History is long, and potentially very confusing!
Which is one of the reasons, perhaps the chief one, that I made every effort to avoid the Middle Ages while ‘reading’ the subject at a British university, thirty-five years back.
While the themes of history – the conquest of power, the movement of peoples, developments in institutions and cultures – are universal, and so simple for a student to grasp, the mass of confusing detail can be very off-putting.
I say this, having just proof-read, then listened to, then scratched my head over, Episode 6 in our Medievo series: Il Medioevo, Episodio 06, Splendore e declino dei Longobardi (VII- VIII secolo).
The title contains a clue as to why this one might be ‘un osso duro’ (an expression from today’s text – literally ‘a hard bone’, meaning a tough cookie, a hard nut to crack) – in just a few paragraphs we cover a significant chunk of each of two successive centuries.
Reading and listening to it all, I got pretty much lost trying to connect one king up with the next – so and so married so and so, who adopted so and so, who was related to so and so, but trying to steal the job of so and so, who was never heard of again…
So I sneaked a look at Wikipedia’s Kings of Italy page, which cleared things up, somewhat.
Rather obviously, our writer is picking out the highlights and skipping the boring bits. Think of it as being like just watching the highlights of a soccer match on the telly – the most creative fouls, the arguments, the goals – rather than the whole tedious ninety minutes.
Anyway, thanks to Wikipedia, between one mentioned monarch and the next I counted TWELVE OTHERS Francesca, our writer, chose to skip over. Oops, I just missed out twelve Lombard kings! Never mind, there’ll be another along soon.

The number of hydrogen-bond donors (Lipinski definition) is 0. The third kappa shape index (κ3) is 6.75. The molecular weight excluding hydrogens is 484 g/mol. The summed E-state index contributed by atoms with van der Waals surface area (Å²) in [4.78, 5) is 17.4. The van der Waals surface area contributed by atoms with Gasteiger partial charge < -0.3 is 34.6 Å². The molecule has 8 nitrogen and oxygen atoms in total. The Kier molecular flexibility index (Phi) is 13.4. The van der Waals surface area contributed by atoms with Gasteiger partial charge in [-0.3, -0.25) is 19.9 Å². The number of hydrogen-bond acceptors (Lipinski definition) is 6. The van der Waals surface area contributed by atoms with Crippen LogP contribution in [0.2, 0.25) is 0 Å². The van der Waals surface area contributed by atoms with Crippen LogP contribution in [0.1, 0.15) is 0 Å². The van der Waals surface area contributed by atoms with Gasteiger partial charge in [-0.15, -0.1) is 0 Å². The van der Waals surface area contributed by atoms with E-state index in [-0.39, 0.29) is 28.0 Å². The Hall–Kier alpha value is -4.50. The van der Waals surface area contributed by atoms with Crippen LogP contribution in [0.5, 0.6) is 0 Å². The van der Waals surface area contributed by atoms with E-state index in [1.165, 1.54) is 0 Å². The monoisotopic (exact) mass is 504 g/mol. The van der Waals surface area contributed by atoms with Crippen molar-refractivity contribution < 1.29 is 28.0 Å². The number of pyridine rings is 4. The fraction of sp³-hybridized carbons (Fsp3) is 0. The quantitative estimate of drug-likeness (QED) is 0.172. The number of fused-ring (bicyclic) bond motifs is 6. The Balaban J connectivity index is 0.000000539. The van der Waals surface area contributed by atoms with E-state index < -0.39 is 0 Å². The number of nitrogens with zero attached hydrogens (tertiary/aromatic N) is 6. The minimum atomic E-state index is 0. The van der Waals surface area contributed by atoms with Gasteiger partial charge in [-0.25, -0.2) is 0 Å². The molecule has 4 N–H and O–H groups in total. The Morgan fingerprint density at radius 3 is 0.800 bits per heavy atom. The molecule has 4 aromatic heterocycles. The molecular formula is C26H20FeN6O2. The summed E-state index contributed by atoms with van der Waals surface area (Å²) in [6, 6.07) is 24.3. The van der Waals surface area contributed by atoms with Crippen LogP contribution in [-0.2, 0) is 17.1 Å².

To the fair, I guess only their royal mothers could have told them apart, but more importantly, none of them were around for that long.
Take a look at that Kings of Italy page again (section 4, Kingdom of the Lombards, 568 – 814), and you’ll observe that in the sixty, presumably bloody and tumultuous, years that passed between the first of today’s royal guest stars, Rothari, and the next, Liutprand, the dozen lucky fellows who scored the top job lasted an average of just five years. In fact many of them ruled for just a year, or less – my rough and ready five-year average is wildly skewed by the fact that two or three of the rulers were either luckier than your typical barbarian king, or were brutally efficient in a way that was historically uninteresting, or both, and so clung to power for a decade or more.
Beh, anyway, don’t get fazed if all the detail flies right on past you, as it has done for me. Detail is overrated. And the Kings of Italy page tells me that the famous Charlemagne (Carlo Magno to Italians) is on soon, and he ruled for forty years, so has to be easier to remember!
Besides, I take this opportunity to remind you that the purpose of the exercise isn’t, in fact, that we all become medievalists who know our Grimoalds (662 – 671) from our Garibalds (671), but to provide Italian reading and listening practice, and so build those vital comprehension ‘skills’!
In doing so, perhaps you’ll also pick up a few useful expressions (tough cookie?) For instance, in today’s episode, there’s a King, Rotari, who, having married his perfect bride, Gudeperga, is disappointed to discover that she takes her religion all too seriously, and so isn’t much fun to have around…
Rotari, dopo aver giurato fedeltà e amore eterno a Gundeperga, nota che la moglie passa la vita a pregare. Che noia! Dunque, per levarla di mezzo, la rinchiude in una stanza del castello.
(‘Che noia!’ = ‘what a drag, what a bore, what a bummer!’ / ‘levarla di mezzo’, literally ‘remove her from the middle of things’ = get rid of)
Do stuff, even if it’s hard or might not seem very relevant, and who knows what positive side effects might result?